Companies and organizations are now much more aware of the risks to which they are exposed. Threats can appear at any time and being prepared in situations of danger is the key to managing a crisis, both external and internal. That is why big companies are demanding more and more simulation drills to be run. In this way they can recreate the conditions of tension and immediacy of an emergency and enable their Crisis Committees (CC) to “learn by doing”, internalising the dynamics of the decision-making process. At Institut Cerdà, we have seen the demand for this type of service increase amongst the range of services and activities offered by the Crisis Management Support Service.
The general objectives of the simulations are to prepare the members of the CC for making decisions in this type of situation; decisions that may affect the staff, the assets, the image and the reputation of the company. An additional objective is to make them aware of the multiple events that may occur and the sequence of them. Finally, another objective is to identify opportunities for improvement and aspects that should be addressed in greater detail in the respective Crisis Management Plans.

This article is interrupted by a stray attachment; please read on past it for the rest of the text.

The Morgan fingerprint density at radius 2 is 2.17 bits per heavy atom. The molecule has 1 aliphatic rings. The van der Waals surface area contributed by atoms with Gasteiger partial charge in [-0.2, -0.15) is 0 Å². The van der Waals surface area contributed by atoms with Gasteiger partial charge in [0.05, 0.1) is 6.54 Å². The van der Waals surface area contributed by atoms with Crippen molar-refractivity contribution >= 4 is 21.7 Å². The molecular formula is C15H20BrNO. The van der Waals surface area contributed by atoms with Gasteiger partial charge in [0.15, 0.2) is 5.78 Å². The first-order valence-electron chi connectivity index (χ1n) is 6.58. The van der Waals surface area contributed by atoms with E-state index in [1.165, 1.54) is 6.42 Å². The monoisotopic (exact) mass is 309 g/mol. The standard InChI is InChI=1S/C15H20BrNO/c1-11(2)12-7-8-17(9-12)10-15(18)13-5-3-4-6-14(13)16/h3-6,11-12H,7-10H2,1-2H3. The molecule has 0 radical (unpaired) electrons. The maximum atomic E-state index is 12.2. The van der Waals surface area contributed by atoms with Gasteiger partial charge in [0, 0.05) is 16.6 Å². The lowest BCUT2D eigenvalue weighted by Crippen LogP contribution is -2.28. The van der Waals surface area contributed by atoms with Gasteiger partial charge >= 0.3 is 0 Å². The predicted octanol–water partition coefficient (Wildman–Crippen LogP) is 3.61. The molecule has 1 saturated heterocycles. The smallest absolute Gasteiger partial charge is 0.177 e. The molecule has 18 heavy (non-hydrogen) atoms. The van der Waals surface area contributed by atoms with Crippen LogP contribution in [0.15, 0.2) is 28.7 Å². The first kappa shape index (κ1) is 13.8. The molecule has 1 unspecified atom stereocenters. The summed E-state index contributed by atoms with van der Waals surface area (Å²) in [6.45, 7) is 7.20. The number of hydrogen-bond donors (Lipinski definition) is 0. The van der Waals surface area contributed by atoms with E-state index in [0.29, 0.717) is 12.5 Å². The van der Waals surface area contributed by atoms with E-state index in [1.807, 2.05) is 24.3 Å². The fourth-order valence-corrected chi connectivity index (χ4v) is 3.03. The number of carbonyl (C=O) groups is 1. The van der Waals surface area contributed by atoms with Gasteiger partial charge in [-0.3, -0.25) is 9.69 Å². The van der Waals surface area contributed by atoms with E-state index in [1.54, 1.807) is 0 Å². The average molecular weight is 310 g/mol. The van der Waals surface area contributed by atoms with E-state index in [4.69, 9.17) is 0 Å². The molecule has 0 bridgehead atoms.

The generic phases of a simulation are start-up, development, disruption (optional phase) and closure. In the first phase there is an alarm that forces decisions to be made and the first interlocutors appear. During the development phase new events occur and more information is produced, increasing, in turn, the number of interlocutors leading to new decisions. In this phase there is also a dichotomy between internal and external crisis and the participants (CC) are encouraged to design “practical actions” (press releases, list of interlocutors, operational issues). In the event of a disruption, the more or less linear dynamics followed so far break down and a certain degree of chaos is generated. The closure, the final phase, should be consistent with the decisions taken so that participants see the importance of their decisions and their management. From this point of view there can be two possible outcomes: positive (normality is recovered) or negative (costs, fines, official investigations, loss of clients or closure of facilities).